Event discusses Chinese investments in Brazil and regulatory challenges
FGV’s Rio de Janeiro Law School (Direito Rio) hosted the ‘1st Brazil-China Seminar: Regulatory and Legal Challenges for Chinese Companies and Investments in Brazil’, on August 3. Held at FGV’s Cultural Center, the event brought together Chinese officials and experts from both countries to discuss this business relationship and mutual benefits.
Evandro Carvalho, professor of International Law at Direito Rio and coordinator of the Center for China-Brazil Studies, reinforced the ties that bind the two countries during the opening ceremony. He pointed out that the Asian giant is Brazil’s largest trading partner and one of its biggest investors. In addition, both nations are part of the BRICS (acronym for Brazil, Russia, India, China, and South Africa) and are founding members of the New Development Bank.
The president of FGV, Professor Carlos Ivan Simonsen Leal, said that Brazil traditionally receives investments from Europe and North America, and that the recent Chinese interest in the country is a pleasant surprise. On the other hand, he pointed out that it is still unknown whether Brazil is prepared from a regulatory standpoint and that the relationship between the two countries needs to be strengthened.
“Today, if I were to characterize the economic relations between Brazil and China, I would say they are still very mercantile. Neither country is interested in actually understanding the needs of the other,” he said.
Next, the Consul General of China in Rio de Janeiro, Li Yang, presented the view of the Asian country regarding its relationship with Brazil. The diplomat pointed out that the seminar fosters understanding and mutual trust, allowing Chinese companies to thrive in Brazil and helping understand regulatory aspects.
“Chinese companies that come to Brazil are not solely interested in their own profit. I’ve been here for nine months and now I realize that companies are welcome because they adopt a ‘win-win’ approach. Entrepreneurs who come to Brazil need to adapt to the Brazilian market and regulatory environment. I think this environment should be more open to attract more resources and promote technological development,” said the Consul.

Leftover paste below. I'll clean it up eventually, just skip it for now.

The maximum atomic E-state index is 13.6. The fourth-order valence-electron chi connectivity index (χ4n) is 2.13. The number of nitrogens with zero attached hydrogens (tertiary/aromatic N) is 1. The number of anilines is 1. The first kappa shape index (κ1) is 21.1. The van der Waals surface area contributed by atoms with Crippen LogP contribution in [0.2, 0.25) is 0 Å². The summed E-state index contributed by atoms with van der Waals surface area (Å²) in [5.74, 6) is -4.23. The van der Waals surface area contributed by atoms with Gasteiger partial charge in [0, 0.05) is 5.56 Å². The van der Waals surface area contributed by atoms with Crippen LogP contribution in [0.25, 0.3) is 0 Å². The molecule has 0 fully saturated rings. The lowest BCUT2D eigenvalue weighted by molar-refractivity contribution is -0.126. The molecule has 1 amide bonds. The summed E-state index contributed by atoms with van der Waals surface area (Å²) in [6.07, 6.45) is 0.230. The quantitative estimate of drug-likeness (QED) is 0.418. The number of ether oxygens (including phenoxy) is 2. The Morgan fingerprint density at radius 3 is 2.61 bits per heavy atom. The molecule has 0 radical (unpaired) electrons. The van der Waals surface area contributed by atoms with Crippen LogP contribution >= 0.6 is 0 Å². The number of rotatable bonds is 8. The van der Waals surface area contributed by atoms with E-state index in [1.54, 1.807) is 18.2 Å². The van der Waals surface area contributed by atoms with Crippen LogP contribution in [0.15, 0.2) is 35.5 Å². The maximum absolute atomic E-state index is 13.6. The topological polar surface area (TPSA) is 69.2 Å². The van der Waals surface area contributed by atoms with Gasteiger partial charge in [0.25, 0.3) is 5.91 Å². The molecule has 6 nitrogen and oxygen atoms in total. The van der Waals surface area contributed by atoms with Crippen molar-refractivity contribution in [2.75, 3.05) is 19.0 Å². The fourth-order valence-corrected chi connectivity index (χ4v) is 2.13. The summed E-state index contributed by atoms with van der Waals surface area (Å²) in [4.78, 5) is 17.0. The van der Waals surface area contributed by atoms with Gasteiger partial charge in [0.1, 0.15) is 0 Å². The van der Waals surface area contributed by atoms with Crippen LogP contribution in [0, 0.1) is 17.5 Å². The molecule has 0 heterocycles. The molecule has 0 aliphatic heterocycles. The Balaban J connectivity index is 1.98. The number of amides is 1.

The diplomat added that Brazil’s current regulatory framework resembles the one adopted in China in the 1990’s, prior to the entry of the Asian giant into the World Trade Organization (WTO). According to him, Brazil has the capacity to produce any kind of industrial product, but only a few of them will be able to be competitive in the international market, which makes the country miss out on many opportunities.
“If Brazil wants to prosper even more, it needs to be more open to this global scenario,” he said.
In the panel that discussed issues on regulated industries, the Deputy Dean of Education, Research, and Graduate Studies of Direito Rio, professor Sérgio Guerra, spoke about Brazil’s administrative structure and the emergence of regulatory agencies in the 1990’s. According to him, the model resembles the one adopted by the U.S., but there are still some gaps that need to be covered. Wan Guangfeng, President of Chinese oil company CNPC Brazil, spoke about the prospects regarding investment in oil and gas.
The final panel of the event discussed the legal challenges for Chinese companies in the market. The Coordinator of Applied Economics of FGV’s Brazilian Institute of Economics (IBRE), Armando Castelar Pinheiro, talked about the economic aspects of the relationship and about Brazil’s competitiveness in the international market. Li Tie, President of BYD in Brazil, discussed investments as well as legal and tax challenges in Brazil.